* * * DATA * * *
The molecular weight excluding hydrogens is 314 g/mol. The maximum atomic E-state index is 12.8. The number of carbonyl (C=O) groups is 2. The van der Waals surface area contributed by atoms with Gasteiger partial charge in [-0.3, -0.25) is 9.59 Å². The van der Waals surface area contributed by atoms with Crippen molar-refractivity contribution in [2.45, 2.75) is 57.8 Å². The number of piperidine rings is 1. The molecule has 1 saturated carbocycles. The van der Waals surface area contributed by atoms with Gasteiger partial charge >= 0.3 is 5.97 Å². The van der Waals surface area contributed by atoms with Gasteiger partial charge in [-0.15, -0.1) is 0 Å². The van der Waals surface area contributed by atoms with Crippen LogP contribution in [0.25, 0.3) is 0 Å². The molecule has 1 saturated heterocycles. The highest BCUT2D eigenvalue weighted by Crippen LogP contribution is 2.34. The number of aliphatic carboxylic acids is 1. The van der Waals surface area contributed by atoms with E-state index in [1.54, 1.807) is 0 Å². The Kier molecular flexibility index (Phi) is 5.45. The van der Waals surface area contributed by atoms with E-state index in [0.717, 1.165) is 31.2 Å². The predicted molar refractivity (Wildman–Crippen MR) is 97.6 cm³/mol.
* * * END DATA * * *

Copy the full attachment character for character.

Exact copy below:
The molecular weight excluding hydrogens is 314 g/mol. The maximum atomic E-state index is 12.8. The number of carbonyl (C=O) groups is 2. The van der Waals surface area contributed by atoms with Gasteiger partial charge in [-0.3, -0.25) is 9.59 Å². The van der Waals surface area contributed by atoms with Crippen molar-refractivity contribution in [2.45, 2.75) is 57.8 Å². The number of piperidine rings is 1. The molecule has 1 saturated carbocycles. The van der Waals surface area contributed by atoms with Gasteiger partial charge >= 0.3 is 5.97 Å². The van der Waals surface area contributed by atoms with Gasteiger partial charge in [-0.15, -0.1) is 0 Å². The van der Waals surface area contributed by atoms with Crippen LogP contribution in [0.25, 0.3) is 0 Å². The molecule has 1 saturated heterocycles. The highest BCUT2D eigenvalue weighted by Crippen LogP contribution is 2.34. The number of aliphatic carboxylic acids is 1. The van der Waals surface area contributed by atoms with E-state index in [1.54, 1.807) is 0 Å². The Kier molecular flexibility index (Phi) is 5.45. The van der Waals surface area contributed by atoms with E-state index in [0.717, 1.165) is 31.2 Å². The predicted molar refractivity (Wildman–Crippen MR) is 97.6 cm³/mol.